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EconomistsTalkArt.org

Research-based policy analysis and commentary

THE ARTWORK BEHIND YOU – LET’S TALK ABOUT STATUS

Claudia Schnugg and Johannes Lehner

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Art can be beautiful and demanding, it can induce aesthetic pleasures, represent values and ideas or challenge ways of seeing. These personal experiences with art allow individuals to communicate their identity with the artworks they like. But artworks as decoration of offices do not only communicate identity, they also point to status. Continue reading “THE ARTWORK BEHIND YOU – LET’S TALK ABOUT STATUS”

ARTS MANAGEMENT KNOWLEDGE IN A LATIN-AMERICAN CONSTRUCTIVE PERSPECTIVE

Jaime Ruiz-Gutiérrez

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The creation and production of knowledge has been a monopole of industrialized economies. Their economic conditions are the guaranty to provide the better conditions to reach a privileged status. Generally, knowledge creation processes tend to have a predominant ethnocentric focus, in which so-called rich country or developed economy perspectives have prevailed. However, there are disciplinary subjects where the production of knowledge can be influenced not only by economic conditions but by cultural aspects as well. Arts management knowledge is a good example to support this proposition presented in the present post.

Continue reading “ARTS MANAGEMENT KNOWLEDGE IN A LATIN-AMERICAN CONSTRUCTIVE PERSPECTIVE”

VOLATILE ART AUDIENCES

Koen van Eijck

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Cultural consumers are increasingly hard to pin down as a certain type of consumer with a clearly defined taste. In addition, younger generations show a declining interest in canonized art forms. At the same time, government support for the arts is being reduced in many countries, including the Netherlands, and consumers too have less to spend on art. What are the consequences of this situation for cultural policy makers, producers and venues? Continue reading “VOLATILE ART AUDIENCES”

GOING MEANS TROUBLE AND STAYING MAKES IT DOUBLE: THE VALUE OF LICENSING RECORDED MUSIC ONLINE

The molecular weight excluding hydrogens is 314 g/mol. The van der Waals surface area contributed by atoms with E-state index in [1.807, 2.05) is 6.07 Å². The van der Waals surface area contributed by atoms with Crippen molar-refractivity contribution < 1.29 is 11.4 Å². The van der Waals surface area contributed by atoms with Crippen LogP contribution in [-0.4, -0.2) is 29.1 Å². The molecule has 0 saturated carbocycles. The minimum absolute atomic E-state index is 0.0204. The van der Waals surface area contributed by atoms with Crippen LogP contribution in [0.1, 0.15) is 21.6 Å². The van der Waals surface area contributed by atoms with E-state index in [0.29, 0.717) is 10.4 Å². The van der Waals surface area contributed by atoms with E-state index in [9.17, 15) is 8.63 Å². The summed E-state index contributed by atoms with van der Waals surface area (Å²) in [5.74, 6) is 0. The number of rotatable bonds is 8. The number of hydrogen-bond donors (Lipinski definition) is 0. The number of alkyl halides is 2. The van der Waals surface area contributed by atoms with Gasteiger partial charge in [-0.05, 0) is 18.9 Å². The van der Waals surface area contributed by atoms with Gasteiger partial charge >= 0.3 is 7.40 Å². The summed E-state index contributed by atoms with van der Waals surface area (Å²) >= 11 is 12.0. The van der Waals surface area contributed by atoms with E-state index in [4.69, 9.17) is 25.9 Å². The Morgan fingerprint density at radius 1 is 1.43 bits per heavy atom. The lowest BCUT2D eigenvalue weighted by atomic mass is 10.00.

Christian Handke, Balász Bodó and Joan-Josep Vallbé

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A longstanding and divisive debate rages over copyright enforcement online. This article discusses an alternative approach of a copyright compensation system (CCS) floated mostly by legal scholars. The few economists paying any attention have been skeptical. This article should change that. It provides solid evidence that a CCS for recorded music could more than double rights holder revenues from sales of recorded music while leaving consumers better off at the same time. Continue reading “GOING MEANS TROUBLE AND STAYING MAKES IT DOUBLE: THE VALUE OF LICENSING RECORDED MUSIC ONLINE”

INSPIRING LOUVRE OR TATE? SUBJECTIVE WELL-BEING AND ENGAGEMENT IN ARTS, CULTURE AND SPORT

Daniel Wheatley and Craig Bickerton

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Does engagement in art, culture and sport have positive effects on our well-being? This research contributes to our understanding of the positive leisure experience, and cultural value, derived from engagement in arts, cultural and sporting activities. Findings indicate that the use or ‘quality’ of leisure time, rather than simply quantity, has relevance in deriving positive experiences, and is indicative of activities which exhibit a number of ‘cultural characteristics’ delivering benefits even when engaged with less frequently.

Continue reading “INSPIRING LOUVRE OR TATE? SUBJECTIVE WELL-BEING AND ENGAGEMENT IN ARTS, CULTURE AND SPORT”

SOMEBODY MUST KNOW SOMETHING!

John Sedgwick and Mike Pokorny

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William Goldman, the screenwriter of Butch Cassidy and the Sundance Kid, posited that ‘nobody knows anything’ about the financial risks associated with the film industry, elevated by the Harvard professor Richard Caves to the ‘nobody knows’ principle.  Our research suggests otherwise: analysis of the tremendous economic success of film studios over the past 100 years suggests to us that film making is not such a risky business and that somebody would seem to know something!

Continue reading “SOMEBODY MUST KNOW SOMETHING!”

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